The Postmodern Life Cycle: Challenges for Church and Theology
Title: The Postmodern Life Cycle: Challenges for Church and Theology
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- 1 Synopsis
- 2 Content
- 2.1 Chapter 1. Introduction
- 2.2 Chapter 2. Born into a Plural World
- 2.3 Chapter 3. In Search of One's Own
- 2.4 Chapter 4. Religious Affiliation and Distancing in Postadolescence
- 2.5 Chapter 5. Church, Individual Religion, Public Responsibility Images of Faith between Modern and Postmodern Adulthood
- 2.6 Chapter 6. Between Adulthood and Old Age The Question of a "Third Age"
- 2.7 Chapter 7. Theological Demands on Postmodern Life: Toward a Theology of the Life Cycle
- 2.8 Epilogue: Still a Life Cycle?
- 3 Other facts
- 4 Bibliographic info
Schweitzer's goal in this book is to explore what postmodernity actually means for theology and how theology and the church may respond to its challenges. He focuses on the life cycle as it is changing with the advent of postmodernity, looking sequentially at segments of the life cycle using different lenses: modernity, postmodernity, and responses from church and theology. Schweitzer concludes with a theology of the life cycle.
Chapter 1. Introduction
- ... this book is based upon my work of twenty-five years of studying and researching the human life cycle with a special emphasis on religion in various stages of the life cycle..."
- "... the life cycle is not an anthropological given that can never change. Our contemporary situation makes us aware of how flexible the lice cycle really is or, at least how flexible it has become.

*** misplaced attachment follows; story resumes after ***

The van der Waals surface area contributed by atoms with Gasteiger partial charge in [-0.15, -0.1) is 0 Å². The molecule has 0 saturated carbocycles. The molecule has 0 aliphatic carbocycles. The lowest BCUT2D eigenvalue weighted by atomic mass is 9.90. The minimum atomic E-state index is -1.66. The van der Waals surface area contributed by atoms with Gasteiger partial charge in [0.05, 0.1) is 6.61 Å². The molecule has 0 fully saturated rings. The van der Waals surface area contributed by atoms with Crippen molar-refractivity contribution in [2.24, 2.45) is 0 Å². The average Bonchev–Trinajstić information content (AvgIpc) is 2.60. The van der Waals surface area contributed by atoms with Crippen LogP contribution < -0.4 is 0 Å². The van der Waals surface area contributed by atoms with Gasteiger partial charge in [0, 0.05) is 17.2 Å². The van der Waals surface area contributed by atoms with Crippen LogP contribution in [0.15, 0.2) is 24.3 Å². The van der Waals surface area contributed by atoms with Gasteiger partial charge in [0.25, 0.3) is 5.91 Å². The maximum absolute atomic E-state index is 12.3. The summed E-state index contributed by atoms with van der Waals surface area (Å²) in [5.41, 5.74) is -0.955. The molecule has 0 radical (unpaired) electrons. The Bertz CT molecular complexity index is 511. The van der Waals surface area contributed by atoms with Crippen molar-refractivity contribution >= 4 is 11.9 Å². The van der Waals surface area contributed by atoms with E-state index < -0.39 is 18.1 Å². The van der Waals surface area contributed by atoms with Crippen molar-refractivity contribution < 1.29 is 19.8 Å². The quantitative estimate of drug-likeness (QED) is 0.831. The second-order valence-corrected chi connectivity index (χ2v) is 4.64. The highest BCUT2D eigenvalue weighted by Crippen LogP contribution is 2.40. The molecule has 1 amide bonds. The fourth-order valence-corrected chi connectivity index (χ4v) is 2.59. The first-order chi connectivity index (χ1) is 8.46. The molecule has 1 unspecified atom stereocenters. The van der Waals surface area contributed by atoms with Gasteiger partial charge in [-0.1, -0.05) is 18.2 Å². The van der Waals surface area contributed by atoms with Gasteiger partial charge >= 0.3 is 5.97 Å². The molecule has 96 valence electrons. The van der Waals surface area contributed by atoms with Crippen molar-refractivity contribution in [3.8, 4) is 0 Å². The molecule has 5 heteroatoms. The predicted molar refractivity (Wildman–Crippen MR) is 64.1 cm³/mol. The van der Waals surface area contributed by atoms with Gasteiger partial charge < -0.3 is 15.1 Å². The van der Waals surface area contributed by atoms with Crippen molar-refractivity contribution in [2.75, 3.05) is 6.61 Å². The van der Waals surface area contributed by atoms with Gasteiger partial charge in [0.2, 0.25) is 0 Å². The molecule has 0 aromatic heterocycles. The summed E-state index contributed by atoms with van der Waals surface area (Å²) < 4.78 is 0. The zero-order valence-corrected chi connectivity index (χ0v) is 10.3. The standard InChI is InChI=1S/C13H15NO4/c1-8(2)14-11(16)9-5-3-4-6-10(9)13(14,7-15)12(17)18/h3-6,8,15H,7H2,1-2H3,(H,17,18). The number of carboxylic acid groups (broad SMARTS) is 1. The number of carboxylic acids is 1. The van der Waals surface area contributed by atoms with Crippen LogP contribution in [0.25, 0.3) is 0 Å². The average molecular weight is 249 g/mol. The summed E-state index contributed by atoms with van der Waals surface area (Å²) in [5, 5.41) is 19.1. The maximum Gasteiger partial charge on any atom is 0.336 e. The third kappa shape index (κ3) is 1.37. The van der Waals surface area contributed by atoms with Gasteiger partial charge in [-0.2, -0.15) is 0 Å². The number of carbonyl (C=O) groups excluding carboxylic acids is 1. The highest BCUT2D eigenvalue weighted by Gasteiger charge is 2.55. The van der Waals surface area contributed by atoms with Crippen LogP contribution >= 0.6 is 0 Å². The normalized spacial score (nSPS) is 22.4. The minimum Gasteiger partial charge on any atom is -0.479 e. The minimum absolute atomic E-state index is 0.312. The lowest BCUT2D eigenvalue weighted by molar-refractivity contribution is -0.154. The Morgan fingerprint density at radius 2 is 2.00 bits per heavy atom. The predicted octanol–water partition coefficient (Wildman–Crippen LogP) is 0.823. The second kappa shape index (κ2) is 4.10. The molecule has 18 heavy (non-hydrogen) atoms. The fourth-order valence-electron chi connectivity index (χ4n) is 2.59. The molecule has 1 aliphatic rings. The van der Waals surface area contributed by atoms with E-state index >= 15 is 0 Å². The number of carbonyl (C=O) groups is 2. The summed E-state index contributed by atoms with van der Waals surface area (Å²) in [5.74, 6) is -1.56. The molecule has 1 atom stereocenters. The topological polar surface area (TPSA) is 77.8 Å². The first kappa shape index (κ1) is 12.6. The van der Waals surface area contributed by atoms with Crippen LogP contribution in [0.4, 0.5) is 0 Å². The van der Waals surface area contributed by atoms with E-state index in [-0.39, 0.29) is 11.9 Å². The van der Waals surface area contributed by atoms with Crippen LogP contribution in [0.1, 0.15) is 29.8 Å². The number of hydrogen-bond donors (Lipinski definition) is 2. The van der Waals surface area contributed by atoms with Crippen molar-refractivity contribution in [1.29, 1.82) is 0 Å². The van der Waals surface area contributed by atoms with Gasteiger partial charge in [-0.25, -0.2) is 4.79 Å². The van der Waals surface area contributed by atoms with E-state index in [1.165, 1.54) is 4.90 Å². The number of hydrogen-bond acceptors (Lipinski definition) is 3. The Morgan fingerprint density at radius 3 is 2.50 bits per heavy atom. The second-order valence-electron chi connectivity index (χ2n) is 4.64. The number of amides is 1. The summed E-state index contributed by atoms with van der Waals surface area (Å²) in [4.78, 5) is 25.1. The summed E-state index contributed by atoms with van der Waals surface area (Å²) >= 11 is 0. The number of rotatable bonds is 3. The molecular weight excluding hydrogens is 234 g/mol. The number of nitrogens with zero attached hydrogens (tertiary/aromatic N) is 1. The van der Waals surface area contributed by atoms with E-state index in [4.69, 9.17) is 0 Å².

Chapter 2. Born into a Plural World
- It was through one of the most influential psychologists and psychoanalysts of the twentieth century, who, through his work in the human life cycle, gave the idea of the positive role of childhood religion new meaning and importance. This psychologists view was, of course Erik Erikson, who described the corresponding psychological processes in terms of basic trust, of childhood identification , and of the family as the first basis of group identity. According to his account of psychosocial development during childhood, the trustworthy relationship between mother and infant is the origin of religious longing and hope. It is in the mother's face that the infant comes to know herself, and that face becomes the precursor of God's face.
- "... when the mother does not live up to this ideal (which, in reality will be the case more often than not), the danger of early religious trauma is imminent. A "not good enough" mother becomes responsible for the child's future alienation from faith.
Chapter 3. In Search of One's Own
Chapter 4. Religious Affiliation and Distancing in Postadolescence
- I will consider not only within the life cycle but also effects related to changes of the life cycle itself...
Effects of Cognitive Development
- Sometimes life-cycle effects and developmental effects are taken to mean the same. For the traditional type of developmental psychology, which assumed that all developments mainly depended on age, this was certainly true. Yet, for the more recent understanding of development, we have to distinguish clearly between and and developmental achievements. While a given age may often be statistical presupposition for a certain developmental level, no such level can be predicted from age alone.
Chapter 5. Church, Individual Religion, Public Responsibility Images of Faith between Modern and Postmodern Adulthood
Chapter 6. Between Adulthood and Old Age The Question of a "Third Age"
Chapter 7. Theological Demands on Postmodern Life: Toward a Theology of the Life Cycle
Epilogue: Still a Life Cycle?
- Does all of this lead to the conclusion that we should drop the whole idea or image of a life cycle in order to replace it with a symbol of discontinuity and pluriformity?
- Used for: TRS 753E Personality and Religious Development
- Purchased: December 2016